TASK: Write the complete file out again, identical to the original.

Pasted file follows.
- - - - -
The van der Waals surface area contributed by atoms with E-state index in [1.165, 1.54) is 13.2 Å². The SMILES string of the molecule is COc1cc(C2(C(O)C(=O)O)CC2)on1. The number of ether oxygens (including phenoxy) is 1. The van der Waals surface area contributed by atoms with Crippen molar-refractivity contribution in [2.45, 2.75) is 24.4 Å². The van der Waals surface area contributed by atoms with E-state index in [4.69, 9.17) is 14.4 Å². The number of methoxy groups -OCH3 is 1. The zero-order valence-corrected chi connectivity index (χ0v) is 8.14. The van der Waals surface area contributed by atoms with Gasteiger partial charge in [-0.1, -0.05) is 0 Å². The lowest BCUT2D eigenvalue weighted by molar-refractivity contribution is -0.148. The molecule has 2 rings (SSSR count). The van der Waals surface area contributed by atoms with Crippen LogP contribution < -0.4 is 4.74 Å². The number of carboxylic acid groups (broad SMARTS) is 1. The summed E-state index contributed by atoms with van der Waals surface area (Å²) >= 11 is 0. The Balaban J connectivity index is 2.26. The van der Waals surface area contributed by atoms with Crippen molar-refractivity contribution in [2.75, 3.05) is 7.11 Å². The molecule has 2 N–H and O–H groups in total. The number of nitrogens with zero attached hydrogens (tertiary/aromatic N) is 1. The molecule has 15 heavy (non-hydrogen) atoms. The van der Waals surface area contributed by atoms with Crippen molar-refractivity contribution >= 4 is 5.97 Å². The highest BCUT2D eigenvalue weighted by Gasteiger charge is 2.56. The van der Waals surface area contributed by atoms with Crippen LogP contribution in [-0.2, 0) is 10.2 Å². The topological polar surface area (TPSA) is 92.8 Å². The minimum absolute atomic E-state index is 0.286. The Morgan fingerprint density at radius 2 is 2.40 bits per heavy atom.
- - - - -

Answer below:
The van der Waals surface area contributed by atoms with E-state index in [1.165, 1.54) is 13.2 Å². The SMILES string of the molecule is COc1cc(C2(C(O)C(=O)O)CC2)on1. The number of ether oxygens (including phenoxy) is 1. The van der Waals surface area contributed by atoms with Crippen molar-refractivity contribution in [2.45, 2.75) is 24.4 Å². The van der Waals surface area contributed by atoms with E-state index in [4.69, 9.17) is 14.4 Å². The number of methoxy groups -OCH3 is 1. The zero-order valence-corrected chi connectivity index (χ0v) is 8.14. The van der Waals surface area contributed by atoms with Gasteiger partial charge in [-0.1, -0.05) is 0 Å². The lowest BCUT2D eigenvalue weighted by molar-refractivity contribution is -0.148. The molecule has 2 rings (SSSR count). The van der Waals surface area contributed by atoms with Crippen LogP contribution < -0.4 is 4.74 Å². The number of carboxylic acid groups (broad SMARTS) is 1. The summed E-state index contributed by atoms with van der Waals surface area (Å²) >= 11 is 0. The Balaban J connectivity index is 2.26. The van der Waals surface area contributed by atoms with Crippen molar-refractivity contribution in [2.75, 3.05) is 7.11 Å². The molecule has 2 N–H and O–H groups in total. The number of nitrogens with zero attached hydrogens (tertiary/aromatic N) is 1. The molecule has 15 heavy (non-hydrogen) atoms. The van der Waals surface area contributed by atoms with Crippen molar-refractivity contribution >= 4 is 5.97 Å². The highest BCUT2D eigenvalue weighted by Gasteiger charge is 2.56. The van der Waals surface area contributed by atoms with Crippen LogP contribution in [-0.2, 0) is 10.2 Å². The topological polar surface area (TPSA) is 92.8 Å². The minimum absolute atomic E-state index is 0.286. The Morgan fingerprint density at radius 2 is 2.40 bits per heavy atom.